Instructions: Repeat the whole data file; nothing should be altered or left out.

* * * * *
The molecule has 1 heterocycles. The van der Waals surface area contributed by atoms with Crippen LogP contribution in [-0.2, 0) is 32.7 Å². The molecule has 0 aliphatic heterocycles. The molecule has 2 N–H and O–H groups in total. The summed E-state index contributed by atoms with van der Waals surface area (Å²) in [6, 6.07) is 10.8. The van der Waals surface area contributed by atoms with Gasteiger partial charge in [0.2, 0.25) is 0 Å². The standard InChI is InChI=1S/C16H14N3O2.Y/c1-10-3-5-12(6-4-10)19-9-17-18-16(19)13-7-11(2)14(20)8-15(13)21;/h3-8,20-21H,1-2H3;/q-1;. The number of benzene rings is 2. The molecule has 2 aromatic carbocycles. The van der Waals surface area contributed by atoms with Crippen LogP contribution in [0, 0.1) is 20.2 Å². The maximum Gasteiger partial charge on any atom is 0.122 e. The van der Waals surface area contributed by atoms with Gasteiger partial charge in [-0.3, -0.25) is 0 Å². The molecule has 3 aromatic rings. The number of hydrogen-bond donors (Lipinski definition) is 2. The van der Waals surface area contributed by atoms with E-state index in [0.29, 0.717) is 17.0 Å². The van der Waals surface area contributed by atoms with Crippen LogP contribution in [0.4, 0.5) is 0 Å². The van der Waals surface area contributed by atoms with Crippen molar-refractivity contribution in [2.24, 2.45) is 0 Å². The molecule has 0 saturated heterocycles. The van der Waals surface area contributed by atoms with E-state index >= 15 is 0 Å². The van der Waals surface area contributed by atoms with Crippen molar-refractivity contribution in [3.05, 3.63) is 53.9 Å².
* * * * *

The molecule has 1 heterocycles. The van der Waals surface area contributed by atoms with Crippen LogP contribution in [-0.2, 0) is 32.7 Å². The molecule has 0 aliphatic heterocycles. The molecule has 2 N–H and O–H groups in total. The summed E-state index contributed by atoms with van der Waals surface area (Å²) in [6, 6.07) is 10.8. The van der Waals surface area contributed by atoms with Gasteiger partial charge in [0.2, 0.25) is 0 Å². The standard InChI is InChI=1S/C16H14N3O2.Y/c1-10-3-5-12(6-4-10)19-9-17-18-16(19)13-7-11(2)14(20)8-15(13)21;/h3-8,20-21H,1-2H3;/q-1;. The number of benzene rings is 2. The molecule has 2 aromatic carbocycles. The van der Waals surface area contributed by atoms with Crippen LogP contribution in [0, 0.1) is 20.2 Å². The maximum Gasteiger partial charge on any atom is 0.122 e. The van der Waals surface area contributed by atoms with Gasteiger partial charge in [-0.3, -0.25) is 0 Å². The molecule has 3 aromatic rings. The number of hydrogen-bond donors (Lipinski definition) is 2. The van der Waals surface area contributed by atoms with E-state index in [0.29, 0.717) is 17.0 Å². The van der Waals surface area contributed by atoms with Crippen LogP contribution in [0.4, 0.5) is 0 Å². The van der Waals surface area contributed by atoms with Crippen molar-refractivity contribution in [2.24, 2.45) is 0 Å². The molecule has 0 saturated heterocycles. The van der Waals surface area contributed by atoms with E-state index >= 15 is 0 Å². The van der Waals surface area contributed by atoms with Crippen molar-refractivity contribution in [3.05, 3.63) is 53.9 Å².